GAZA CITY, Palestine: A spokesman for Hamas’ armed wing, the Ezzedine al-Qassam Brigades, warned of renewed fighting with Israel if talks in Cairo to extend a 72-truce in Gaza, set to expire Friday morning, collapsed.
“We appeal to the Palestinian delegation to not accept a cease-fire, unless it satisfies the demands of our people,” a spokesman using the nom de guerre Abu Obeida said in a televised address, adding that Hamas was “ready to return to battle.”
The three-day truce ending four weeks of bloodshed between Israel and Hamas, in which 1,886 Palestinians and 67 people on the Israeli side were killed, was due to end at 8 a.m. Friday.
The sides have so far failed to negotiate an agreement to extend the truce, with the Palestinians accusing Israel of “procrastinating.”
Abu Obeida said the main demand of Hamas was the opening of a sea port for the blockaded enclave.
“We will not agree to stop the battle without a real end to the [Israeli] aggression and a real lifting of the siege,” he said. “If there is an agreement, it will be possible to extend the truce, but if there is not, we will ask the delegation to withdraw from the talks.”
Speaking from Cairo, senior Hamas political official and delegation member Ezzat al-Rishq, said: “The resistance in Gaza and the delegation in Cairo are in one trench.”
In Gaza, Hamas spokesman Fawzi Barhum said there was no official stance on either renewing the truce or resuming the fighting, but an anonymous official familiar with the talks was pessimistic.
“The factions currently think they will resume fighting tomorrow morning,” he told AFP.
U.S. President Barack Obama upped the pressure on the talks by saying Gaza could not remain forever cut off by Israel’s blockade, which has been in place since 2006.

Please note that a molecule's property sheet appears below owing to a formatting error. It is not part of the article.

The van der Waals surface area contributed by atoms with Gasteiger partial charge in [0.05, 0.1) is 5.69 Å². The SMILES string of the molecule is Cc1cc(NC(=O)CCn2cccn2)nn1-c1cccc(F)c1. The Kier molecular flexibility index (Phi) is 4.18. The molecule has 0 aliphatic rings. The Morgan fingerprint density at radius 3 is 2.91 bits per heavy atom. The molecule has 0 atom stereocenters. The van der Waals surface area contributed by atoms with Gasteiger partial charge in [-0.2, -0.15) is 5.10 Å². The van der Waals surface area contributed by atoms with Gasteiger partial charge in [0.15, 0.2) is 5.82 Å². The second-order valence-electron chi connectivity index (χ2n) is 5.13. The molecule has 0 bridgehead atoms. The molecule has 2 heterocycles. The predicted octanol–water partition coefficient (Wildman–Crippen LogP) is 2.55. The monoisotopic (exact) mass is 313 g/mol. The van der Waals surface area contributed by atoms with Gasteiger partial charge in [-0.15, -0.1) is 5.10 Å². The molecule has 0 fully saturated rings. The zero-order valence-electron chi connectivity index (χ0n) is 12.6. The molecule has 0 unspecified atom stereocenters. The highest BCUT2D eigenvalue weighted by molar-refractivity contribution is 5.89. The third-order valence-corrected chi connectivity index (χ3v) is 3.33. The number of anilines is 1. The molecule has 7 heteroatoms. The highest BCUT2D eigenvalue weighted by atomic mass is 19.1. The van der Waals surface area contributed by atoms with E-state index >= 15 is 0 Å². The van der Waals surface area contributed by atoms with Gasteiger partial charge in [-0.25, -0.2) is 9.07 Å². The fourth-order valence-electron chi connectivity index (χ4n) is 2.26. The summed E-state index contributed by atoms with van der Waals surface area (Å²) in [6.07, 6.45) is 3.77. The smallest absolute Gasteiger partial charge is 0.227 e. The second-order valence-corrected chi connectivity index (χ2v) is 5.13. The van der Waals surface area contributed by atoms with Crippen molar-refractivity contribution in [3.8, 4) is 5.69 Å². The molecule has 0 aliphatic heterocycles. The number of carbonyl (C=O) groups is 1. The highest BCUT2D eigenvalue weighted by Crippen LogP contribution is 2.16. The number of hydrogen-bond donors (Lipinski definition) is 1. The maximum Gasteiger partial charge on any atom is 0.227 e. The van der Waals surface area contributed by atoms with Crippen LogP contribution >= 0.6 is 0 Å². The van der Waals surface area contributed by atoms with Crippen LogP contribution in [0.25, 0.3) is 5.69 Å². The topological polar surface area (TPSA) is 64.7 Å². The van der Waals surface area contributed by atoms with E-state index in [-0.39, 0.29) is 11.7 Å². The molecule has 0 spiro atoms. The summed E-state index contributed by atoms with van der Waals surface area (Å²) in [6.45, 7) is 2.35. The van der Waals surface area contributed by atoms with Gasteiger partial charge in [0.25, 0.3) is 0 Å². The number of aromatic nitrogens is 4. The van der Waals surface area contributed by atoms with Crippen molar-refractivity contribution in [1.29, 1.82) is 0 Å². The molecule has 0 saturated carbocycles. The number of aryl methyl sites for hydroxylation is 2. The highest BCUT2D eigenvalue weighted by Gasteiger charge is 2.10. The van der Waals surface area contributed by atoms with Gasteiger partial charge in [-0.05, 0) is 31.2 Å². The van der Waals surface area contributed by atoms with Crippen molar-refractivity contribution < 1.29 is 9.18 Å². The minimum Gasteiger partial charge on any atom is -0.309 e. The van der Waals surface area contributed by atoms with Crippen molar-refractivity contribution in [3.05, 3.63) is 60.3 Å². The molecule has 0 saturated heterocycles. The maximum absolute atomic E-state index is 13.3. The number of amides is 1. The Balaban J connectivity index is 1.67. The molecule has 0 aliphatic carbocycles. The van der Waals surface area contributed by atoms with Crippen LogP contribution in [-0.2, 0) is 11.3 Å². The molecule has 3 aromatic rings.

“Long-term, there has to be a recognition that Gaza cannot sustain itself permanently closed off from the world,” he told a news conference in Washington, saying the Palestinians needed to see “some prospects for an opening of Gaza so that they do not feel walled off.”
In Gaza, local residents resigned themselves that the truce could be in jeopardy. Many are still sheltering in schools, reluctant to return to their damaged homes without a lasting truce.
“Everything is possible, everything is ready, if there are no demands [met at the talks], there will be more destruction,” said Najib Habib, 35, a laborer from Shujaiyeh, one of the worst-hit areas.
Figures released by UNICEF, the U.N. children’s fund, indicate that 73 percent of the Palestinian victims – or 1,354 people – were civilians. Of that number, at least 429 were children.
Hamas and Palestine Liberation Organization officials have laid out a number of demands, starting with the lifting of Israel’s eight-year blockade on Gaza. They also want the crossings with Egypt and Israel reopened and the release of around 125 key prisoners held in Israeli jails.
Israel’s negotiating team, which had earlier flown back for consultations with premier Benjamin Netanyahu and Defense Minister Moshe Yaalon, was returning to Cairo, an Israeli official said, without elaborating.
“We haven’t been formally notified of Israel’s response regarding the Palestinian demands but we have learned informally ... that it wants to procrastinate and stall in the negotiations to avoid [giving us] the achievements of the cease-fire,” another Palestinian official told AFP in Cairo.